- Publish Date
- Wednesday, 9 November 2016, 3:22PM
The All Blacks' haka performance before their famous 40-29 loss to Ireland in Chicago has been labelled disrespectful by New Zealand rugby great Craig Dowd.
The world rugby power's decision to perform the Kapo o Pango in front of the sold out crowd of 62,300 at Soldier Field left Dowd cringing.
The former All Blacks' prop with 60 Test caps says it was a decision New Zealand got badly wrong in the face of Ireland's outpouring of emotion for former Irish international and Munster coach Anthony Foley, who died in October at the age of 42.
In a column for ESPN, Dowd wrote the All Blacks' decision to perform their most aggressive haka was disrespectful towards Ireland's players and the grief many carried into the game.
The Irish team had pre-organised an emotional tribute to Foley as a battle-cry response to the All Blacks' haka challenge - lining up in a figure eight formation to face the haka as a tribute to Foley, who played in the No. 8 position.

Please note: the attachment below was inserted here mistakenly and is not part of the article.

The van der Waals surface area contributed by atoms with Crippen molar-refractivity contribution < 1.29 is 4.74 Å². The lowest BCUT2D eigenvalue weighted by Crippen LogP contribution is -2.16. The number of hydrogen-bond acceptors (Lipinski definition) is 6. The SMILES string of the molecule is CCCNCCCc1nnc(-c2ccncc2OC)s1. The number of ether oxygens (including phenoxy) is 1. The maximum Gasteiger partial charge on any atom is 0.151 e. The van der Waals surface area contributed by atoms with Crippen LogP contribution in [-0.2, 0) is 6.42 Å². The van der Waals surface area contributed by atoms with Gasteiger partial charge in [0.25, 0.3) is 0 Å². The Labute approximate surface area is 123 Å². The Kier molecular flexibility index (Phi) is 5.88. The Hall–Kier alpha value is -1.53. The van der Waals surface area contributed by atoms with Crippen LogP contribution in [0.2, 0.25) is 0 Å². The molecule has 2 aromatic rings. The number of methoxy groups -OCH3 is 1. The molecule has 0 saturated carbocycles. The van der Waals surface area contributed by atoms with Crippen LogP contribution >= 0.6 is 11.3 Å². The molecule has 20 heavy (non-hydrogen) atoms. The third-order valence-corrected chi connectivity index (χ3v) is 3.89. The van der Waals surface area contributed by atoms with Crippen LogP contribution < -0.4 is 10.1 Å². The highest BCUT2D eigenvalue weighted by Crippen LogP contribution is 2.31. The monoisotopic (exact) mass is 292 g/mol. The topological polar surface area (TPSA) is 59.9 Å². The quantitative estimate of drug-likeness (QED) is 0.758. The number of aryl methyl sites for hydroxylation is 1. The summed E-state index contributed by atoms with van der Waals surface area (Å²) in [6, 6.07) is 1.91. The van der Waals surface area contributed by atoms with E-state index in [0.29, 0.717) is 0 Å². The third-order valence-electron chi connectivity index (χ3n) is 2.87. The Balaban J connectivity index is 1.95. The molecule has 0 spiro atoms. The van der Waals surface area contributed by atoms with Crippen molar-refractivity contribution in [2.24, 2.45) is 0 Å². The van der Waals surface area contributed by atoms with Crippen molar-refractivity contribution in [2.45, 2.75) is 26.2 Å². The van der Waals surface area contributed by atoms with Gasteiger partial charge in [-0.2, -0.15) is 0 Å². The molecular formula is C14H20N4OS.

Dowd wrote New Zealand should have been ready for Ireland's emotional tribute. "I watched the haka and cringed," Dowd wrote.
"Someone didn't do their homework in the All Blacks camp. Knowing a little bit about the Irish mentality and having had a 64-Test cap veteran and ex-Munster coach Anthony Foley die recently, with all the players wearing black armbands and having a moment's silence for him before the game, and knowing what that meant to the Irish team and the public, I thought pulling out the Kapo O Pango haka was disrespectful.